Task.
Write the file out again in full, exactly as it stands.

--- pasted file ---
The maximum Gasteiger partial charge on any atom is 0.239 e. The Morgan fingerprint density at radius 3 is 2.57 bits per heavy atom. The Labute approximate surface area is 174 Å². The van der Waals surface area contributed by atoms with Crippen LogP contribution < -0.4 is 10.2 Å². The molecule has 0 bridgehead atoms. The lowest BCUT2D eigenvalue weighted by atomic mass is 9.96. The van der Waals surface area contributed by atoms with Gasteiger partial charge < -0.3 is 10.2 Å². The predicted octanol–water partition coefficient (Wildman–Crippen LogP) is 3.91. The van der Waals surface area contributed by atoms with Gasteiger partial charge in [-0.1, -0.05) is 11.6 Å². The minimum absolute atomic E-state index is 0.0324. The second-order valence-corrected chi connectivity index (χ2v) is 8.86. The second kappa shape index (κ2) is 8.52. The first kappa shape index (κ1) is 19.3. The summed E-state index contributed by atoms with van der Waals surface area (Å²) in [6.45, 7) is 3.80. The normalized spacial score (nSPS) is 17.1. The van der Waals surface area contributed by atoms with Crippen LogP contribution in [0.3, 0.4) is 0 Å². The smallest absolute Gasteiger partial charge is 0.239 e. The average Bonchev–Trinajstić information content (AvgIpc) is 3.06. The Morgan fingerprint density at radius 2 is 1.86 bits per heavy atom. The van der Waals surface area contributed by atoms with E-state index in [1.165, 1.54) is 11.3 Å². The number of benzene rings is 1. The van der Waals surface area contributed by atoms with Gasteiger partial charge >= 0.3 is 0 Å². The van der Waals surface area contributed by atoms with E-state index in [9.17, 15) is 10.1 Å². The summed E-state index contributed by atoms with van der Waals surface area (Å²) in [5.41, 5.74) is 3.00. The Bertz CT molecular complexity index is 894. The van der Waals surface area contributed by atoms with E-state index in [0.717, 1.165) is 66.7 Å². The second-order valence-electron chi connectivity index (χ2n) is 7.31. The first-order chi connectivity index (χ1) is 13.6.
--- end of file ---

The maximum Gasteiger partial charge on any atom is 0.239 e. The Morgan fingerprint density at radius 3 is 2.57 bits per heavy atom. The Labute approximate surface area is 174 Å². The van der Waals surface area contributed by atoms with Crippen LogP contribution < -0.4 is 10.2 Å². The molecule has 0 bridgehead atoms. The lowest BCUT2D eigenvalue weighted by atomic mass is 9.96. The van der Waals surface area contributed by atoms with Gasteiger partial charge < -0.3 is 10.2 Å². The predicted octanol–water partition coefficient (Wildman–Crippen LogP) is 3.91. The van der Waals surface area contributed by atoms with Gasteiger partial charge in [-0.1, -0.05) is 11.6 Å². The minimum absolute atomic E-state index is 0.0324. The second-order valence-corrected chi connectivity index (χ2v) is 8.86. The second kappa shape index (κ2) is 8.52. The first kappa shape index (κ1) is 19.3. The summed E-state index contributed by atoms with van der Waals surface area (Å²) in [6.45, 7) is 3.80. The normalized spacial score (nSPS) is 17.1. The van der Waals surface area contributed by atoms with Crippen LogP contribution in [0.3, 0.4) is 0 Å². The smallest absolute Gasteiger partial charge is 0.239 e. The average Bonchev–Trinajstić information content (AvgIpc) is 3.06. The Morgan fingerprint density at radius 2 is 1.86 bits per heavy atom. The van der Waals surface area contributed by atoms with E-state index in [1.165, 1.54) is 11.3 Å². The number of benzene rings is 1. The van der Waals surface area contributed by atoms with Gasteiger partial charge >= 0.3 is 0 Å². The van der Waals surface area contributed by atoms with E-state index in [9.17, 15) is 10.1 Å². The summed E-state index contributed by atoms with van der Waals surface area (Å²) in [5.41, 5.74) is 3.00. The Bertz CT molecular complexity index is 894. The van der Waals surface area contributed by atoms with E-state index in [0.717, 1.165) is 66.7 Å². The second-order valence-electron chi connectivity index (χ2n) is 7.31. The first-order chi connectivity index (χ1) is 13.6.